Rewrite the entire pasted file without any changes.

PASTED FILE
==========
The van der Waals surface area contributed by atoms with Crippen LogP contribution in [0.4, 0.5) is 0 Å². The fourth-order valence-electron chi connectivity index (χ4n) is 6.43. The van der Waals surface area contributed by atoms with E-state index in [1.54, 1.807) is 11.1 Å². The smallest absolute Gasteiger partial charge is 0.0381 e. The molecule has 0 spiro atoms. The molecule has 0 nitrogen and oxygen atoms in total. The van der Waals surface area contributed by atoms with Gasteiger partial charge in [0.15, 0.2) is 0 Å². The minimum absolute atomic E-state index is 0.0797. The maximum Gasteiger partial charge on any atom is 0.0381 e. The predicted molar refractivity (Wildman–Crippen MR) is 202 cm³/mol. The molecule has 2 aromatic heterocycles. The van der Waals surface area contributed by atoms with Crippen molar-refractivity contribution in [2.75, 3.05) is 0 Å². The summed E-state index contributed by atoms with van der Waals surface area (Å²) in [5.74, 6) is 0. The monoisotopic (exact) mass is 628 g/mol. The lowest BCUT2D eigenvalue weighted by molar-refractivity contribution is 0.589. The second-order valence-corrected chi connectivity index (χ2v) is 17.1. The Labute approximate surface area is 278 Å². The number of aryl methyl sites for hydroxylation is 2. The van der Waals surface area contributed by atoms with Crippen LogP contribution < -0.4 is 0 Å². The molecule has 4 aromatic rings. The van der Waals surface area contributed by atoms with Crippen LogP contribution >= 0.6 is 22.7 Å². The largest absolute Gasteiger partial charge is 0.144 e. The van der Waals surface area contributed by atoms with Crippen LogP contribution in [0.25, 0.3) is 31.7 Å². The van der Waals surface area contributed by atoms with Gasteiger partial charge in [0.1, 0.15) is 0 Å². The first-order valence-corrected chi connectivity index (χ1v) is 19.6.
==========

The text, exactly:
The van der Waals surface area contributed by atoms with Crippen LogP contribution in [0.4, 0.5) is 0 Å². The fourth-order valence-electron chi connectivity index (χ4n) is 6.43. The van der Waals surface area contributed by atoms with E-state index in [1.54, 1.807) is 11.1 Å². The smallest absolute Gasteiger partial charge is 0.0381 e. The molecule has 0 spiro atoms. The molecule has 0 nitrogen and oxygen atoms in total. The van der Waals surface area contributed by atoms with Gasteiger partial charge in [0.15, 0.2) is 0 Å². The minimum absolute atomic E-state index is 0.0797. The maximum Gasteiger partial charge on any atom is 0.0381 e. The predicted molar refractivity (Wildman–Crippen MR) is 202 cm³/mol. The molecule has 2 aromatic heterocycles. The van der Waals surface area contributed by atoms with Crippen molar-refractivity contribution in [2.75, 3.05) is 0 Å². The summed E-state index contributed by atoms with van der Waals surface area (Å²) in [5.74, 6) is 0. The monoisotopic (exact) mass is 628 g/mol. The lowest BCUT2D eigenvalue weighted by molar-refractivity contribution is 0.589. The second-order valence-corrected chi connectivity index (χ2v) is 17.1. The Labute approximate surface area is 278 Å². The number of aryl methyl sites for hydroxylation is 2. The van der Waals surface area contributed by atoms with Crippen LogP contribution < -0.4 is 0 Å². The molecule has 4 aromatic rings. The van der Waals surface area contributed by atoms with Crippen LogP contribution >= 0.6 is 22.7 Å². The largest absolute Gasteiger partial charge is 0.144 e. The van der Waals surface area contributed by atoms with Crippen LogP contribution in [0.25, 0.3) is 31.7 Å². The van der Waals surface area contributed by atoms with Gasteiger partial charge in [0.1, 0.15) is 0 Å². The first-order valence-corrected chi connectivity index (χ1v) is 19.6.